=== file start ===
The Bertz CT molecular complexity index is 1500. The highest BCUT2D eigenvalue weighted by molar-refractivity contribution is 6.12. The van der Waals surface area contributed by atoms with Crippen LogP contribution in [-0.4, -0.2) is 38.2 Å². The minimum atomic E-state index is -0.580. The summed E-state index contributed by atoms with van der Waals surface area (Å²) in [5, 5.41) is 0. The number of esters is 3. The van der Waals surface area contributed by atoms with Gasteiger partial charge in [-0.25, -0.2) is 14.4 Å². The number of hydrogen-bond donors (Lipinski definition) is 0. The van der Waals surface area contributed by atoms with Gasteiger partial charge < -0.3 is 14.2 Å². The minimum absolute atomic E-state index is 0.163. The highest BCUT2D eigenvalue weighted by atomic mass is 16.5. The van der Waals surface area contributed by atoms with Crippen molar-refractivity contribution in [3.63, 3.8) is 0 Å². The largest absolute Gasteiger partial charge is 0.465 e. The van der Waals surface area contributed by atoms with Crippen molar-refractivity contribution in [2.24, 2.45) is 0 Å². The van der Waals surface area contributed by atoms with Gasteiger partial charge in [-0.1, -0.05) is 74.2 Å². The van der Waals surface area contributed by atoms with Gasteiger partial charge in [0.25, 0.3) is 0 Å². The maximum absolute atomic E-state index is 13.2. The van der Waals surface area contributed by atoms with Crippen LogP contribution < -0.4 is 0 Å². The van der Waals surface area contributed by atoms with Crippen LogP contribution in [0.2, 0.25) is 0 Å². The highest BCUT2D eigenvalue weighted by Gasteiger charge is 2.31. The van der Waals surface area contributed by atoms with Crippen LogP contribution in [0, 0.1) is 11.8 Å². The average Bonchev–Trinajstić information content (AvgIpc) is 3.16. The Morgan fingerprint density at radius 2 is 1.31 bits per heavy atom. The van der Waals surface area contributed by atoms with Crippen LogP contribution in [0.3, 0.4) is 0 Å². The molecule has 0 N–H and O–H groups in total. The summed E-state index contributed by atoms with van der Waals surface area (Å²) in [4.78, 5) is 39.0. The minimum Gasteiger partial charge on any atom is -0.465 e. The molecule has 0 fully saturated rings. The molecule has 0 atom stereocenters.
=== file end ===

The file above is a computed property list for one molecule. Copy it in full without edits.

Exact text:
The Bertz CT molecular complexity index is 1500. The highest BCUT2D eigenvalue weighted by molar-refractivity contribution is 6.12. The van der Waals surface area contributed by atoms with Crippen LogP contribution in [-0.4, -0.2) is 38.2 Å². The minimum atomic E-state index is -0.580. The summed E-state index contributed by atoms with van der Waals surface area (Å²) in [5, 5.41) is 0. The number of esters is 3. The van der Waals surface area contributed by atoms with Gasteiger partial charge in [-0.25, -0.2) is 14.4 Å². The number of hydrogen-bond donors (Lipinski definition) is 0. The van der Waals surface area contributed by atoms with Gasteiger partial charge < -0.3 is 14.2 Å². The minimum absolute atomic E-state index is 0.163. The highest BCUT2D eigenvalue weighted by atomic mass is 16.5. The van der Waals surface area contributed by atoms with Crippen molar-refractivity contribution in [3.63, 3.8) is 0 Å². The largest absolute Gasteiger partial charge is 0.465 e. The van der Waals surface area contributed by atoms with Crippen molar-refractivity contribution in [2.24, 2.45) is 0 Å². The van der Waals surface area contributed by atoms with Gasteiger partial charge in [-0.1, -0.05) is 74.2 Å². The van der Waals surface area contributed by atoms with Gasteiger partial charge in [0.25, 0.3) is 0 Å². The maximum absolute atomic E-state index is 13.2. The van der Waals surface area contributed by atoms with Crippen LogP contribution < -0.4 is 0 Å². The van der Waals surface area contributed by atoms with Crippen LogP contribution in [0.2, 0.25) is 0 Å². The highest BCUT2D eigenvalue weighted by Gasteiger charge is 2.31. The van der Waals surface area contributed by atoms with Crippen LogP contribution in [0, 0.1) is 11.8 Å². The average Bonchev–Trinajstić information content (AvgIpc) is 3.16. The Morgan fingerprint density at radius 2 is 1.31 bits per heavy atom. The van der Waals surface area contributed by atoms with Crippen LogP contribution in [0.3, 0.4) is 0 Å². The molecule has 0 N–H and O–H groups in total. The summed E-state index contributed by atoms with van der Waals surface area (Å²) in [4.78, 5) is 39.0. The minimum Gasteiger partial charge on any atom is -0.465 e. The molecule has 0 fully saturated rings. The molecule has 0 atom stereocenters.